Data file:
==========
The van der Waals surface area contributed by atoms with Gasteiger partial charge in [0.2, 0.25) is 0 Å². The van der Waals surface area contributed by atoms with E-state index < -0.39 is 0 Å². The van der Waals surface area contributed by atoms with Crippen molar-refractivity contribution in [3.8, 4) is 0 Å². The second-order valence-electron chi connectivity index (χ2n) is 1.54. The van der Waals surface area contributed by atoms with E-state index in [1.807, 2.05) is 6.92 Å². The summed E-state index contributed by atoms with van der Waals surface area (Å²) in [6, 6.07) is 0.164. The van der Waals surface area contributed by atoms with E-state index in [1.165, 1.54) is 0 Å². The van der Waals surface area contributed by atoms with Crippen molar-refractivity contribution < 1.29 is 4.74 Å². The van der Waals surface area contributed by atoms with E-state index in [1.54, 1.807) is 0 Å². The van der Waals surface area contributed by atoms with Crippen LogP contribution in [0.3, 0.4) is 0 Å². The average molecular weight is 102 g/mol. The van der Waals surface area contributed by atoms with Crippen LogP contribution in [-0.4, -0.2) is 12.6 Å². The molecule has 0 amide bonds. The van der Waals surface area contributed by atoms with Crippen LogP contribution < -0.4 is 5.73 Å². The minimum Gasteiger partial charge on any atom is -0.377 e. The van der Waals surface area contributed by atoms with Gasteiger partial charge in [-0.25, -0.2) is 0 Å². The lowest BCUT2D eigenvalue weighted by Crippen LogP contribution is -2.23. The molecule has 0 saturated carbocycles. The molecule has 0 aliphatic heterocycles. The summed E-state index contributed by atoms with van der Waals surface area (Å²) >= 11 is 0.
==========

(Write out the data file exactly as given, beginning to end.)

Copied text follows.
The van der Waals surface area contributed by atoms with Gasteiger partial charge in [0.2, 0.25) is 0 Å². The van der Waals surface area contributed by atoms with E-state index < -0.39 is 0 Å². The van der Waals surface area contributed by atoms with Crippen molar-refractivity contribution in [3.8, 4) is 0 Å². The second-order valence-electron chi connectivity index (χ2n) is 1.54. The van der Waals surface area contributed by atoms with E-state index in [1.807, 2.05) is 6.92 Å². The summed E-state index contributed by atoms with van der Waals surface area (Å²) in [6, 6.07) is 0.164. The van der Waals surface area contributed by atoms with E-state index in [1.165, 1.54) is 0 Å². The van der Waals surface area contributed by atoms with Crippen molar-refractivity contribution < 1.29 is 4.74 Å². The van der Waals surface area contributed by atoms with E-state index in [1.54, 1.807) is 0 Å². The van der Waals surface area contributed by atoms with Crippen LogP contribution in [0.3, 0.4) is 0 Å². The average molecular weight is 102 g/mol. The van der Waals surface area contributed by atoms with Crippen LogP contribution in [-0.4, -0.2) is 12.6 Å². The molecule has 0 amide bonds. The van der Waals surface area contributed by atoms with Crippen LogP contribution < -0.4 is 5.73 Å². The minimum Gasteiger partial charge on any atom is -0.377 e. The van der Waals surface area contributed by atoms with Gasteiger partial charge in [-0.25, -0.2) is 0 Å². The lowest BCUT2D eigenvalue weighted by Crippen LogP contribution is -2.23. The molecule has 0 saturated carbocycles. The molecule has 0 aliphatic heterocycles. The summed E-state index contributed by atoms with van der Waals surface area (Å²) >= 11 is 0.